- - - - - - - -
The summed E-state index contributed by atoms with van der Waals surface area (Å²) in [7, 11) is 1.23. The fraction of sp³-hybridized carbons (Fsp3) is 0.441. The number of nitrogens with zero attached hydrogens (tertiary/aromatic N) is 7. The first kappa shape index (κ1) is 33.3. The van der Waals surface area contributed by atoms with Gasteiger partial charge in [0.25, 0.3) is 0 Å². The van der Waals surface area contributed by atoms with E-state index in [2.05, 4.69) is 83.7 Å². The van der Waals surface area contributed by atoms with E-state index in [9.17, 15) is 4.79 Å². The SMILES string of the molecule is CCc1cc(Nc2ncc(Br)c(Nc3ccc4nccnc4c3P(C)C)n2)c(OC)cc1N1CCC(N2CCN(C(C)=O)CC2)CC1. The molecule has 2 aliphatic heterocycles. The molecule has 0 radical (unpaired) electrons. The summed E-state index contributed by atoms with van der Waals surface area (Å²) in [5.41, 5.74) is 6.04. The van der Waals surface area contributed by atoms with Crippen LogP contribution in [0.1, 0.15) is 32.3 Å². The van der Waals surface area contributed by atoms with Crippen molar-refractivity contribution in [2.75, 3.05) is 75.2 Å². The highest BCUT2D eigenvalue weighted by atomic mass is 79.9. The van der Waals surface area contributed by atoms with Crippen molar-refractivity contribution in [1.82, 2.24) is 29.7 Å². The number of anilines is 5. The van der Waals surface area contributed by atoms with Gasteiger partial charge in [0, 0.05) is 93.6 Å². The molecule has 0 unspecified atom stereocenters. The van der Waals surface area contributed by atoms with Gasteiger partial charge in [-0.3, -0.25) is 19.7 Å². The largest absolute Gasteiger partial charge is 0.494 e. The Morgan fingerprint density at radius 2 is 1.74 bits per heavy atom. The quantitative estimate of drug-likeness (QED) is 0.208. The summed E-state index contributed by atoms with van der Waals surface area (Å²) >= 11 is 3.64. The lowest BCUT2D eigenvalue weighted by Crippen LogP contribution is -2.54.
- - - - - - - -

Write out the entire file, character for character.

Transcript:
The summed E-state index contributed by atoms with van der Waals surface area (Å²) in [7, 11) is 1.23. The fraction of sp³-hybridized carbons (Fsp3) is 0.441. The number of nitrogens with zero attached hydrogens (tertiary/aromatic N) is 7. The first kappa shape index (κ1) is 33.3. The van der Waals surface area contributed by atoms with Gasteiger partial charge in [0.25, 0.3) is 0 Å². The van der Waals surface area contributed by atoms with E-state index in [2.05, 4.69) is 83.7 Å². The van der Waals surface area contributed by atoms with E-state index in [9.17, 15) is 4.79 Å². The SMILES string of the molecule is CCc1cc(Nc2ncc(Br)c(Nc3ccc4nccnc4c3P(C)C)n2)c(OC)cc1N1CCC(N2CCN(C(C)=O)CC2)CC1. The molecule has 2 aliphatic heterocycles. The molecule has 0 radical (unpaired) electrons. The summed E-state index contributed by atoms with van der Waals surface area (Å²) in [5.41, 5.74) is 6.04. The van der Waals surface area contributed by atoms with Crippen LogP contribution in [0.1, 0.15) is 32.3 Å². The van der Waals surface area contributed by atoms with Crippen molar-refractivity contribution in [2.75, 3.05) is 75.2 Å². The highest BCUT2D eigenvalue weighted by atomic mass is 79.9. The van der Waals surface area contributed by atoms with Crippen molar-refractivity contribution in [1.82, 2.24) is 29.7 Å². The number of anilines is 5. The van der Waals surface area contributed by atoms with Gasteiger partial charge in [0, 0.05) is 93.6 Å². The molecule has 0 unspecified atom stereocenters. The van der Waals surface area contributed by atoms with Gasteiger partial charge in [-0.3, -0.25) is 19.7 Å². The largest absolute Gasteiger partial charge is 0.494 e. The Morgan fingerprint density at radius 2 is 1.74 bits per heavy atom. The quantitative estimate of drug-likeness (QED) is 0.208. The summed E-state index contributed by atoms with van der Waals surface area (Å²) >= 11 is 3.64. The lowest BCUT2D eigenvalue weighted by Crippen LogP contribution is -2.54.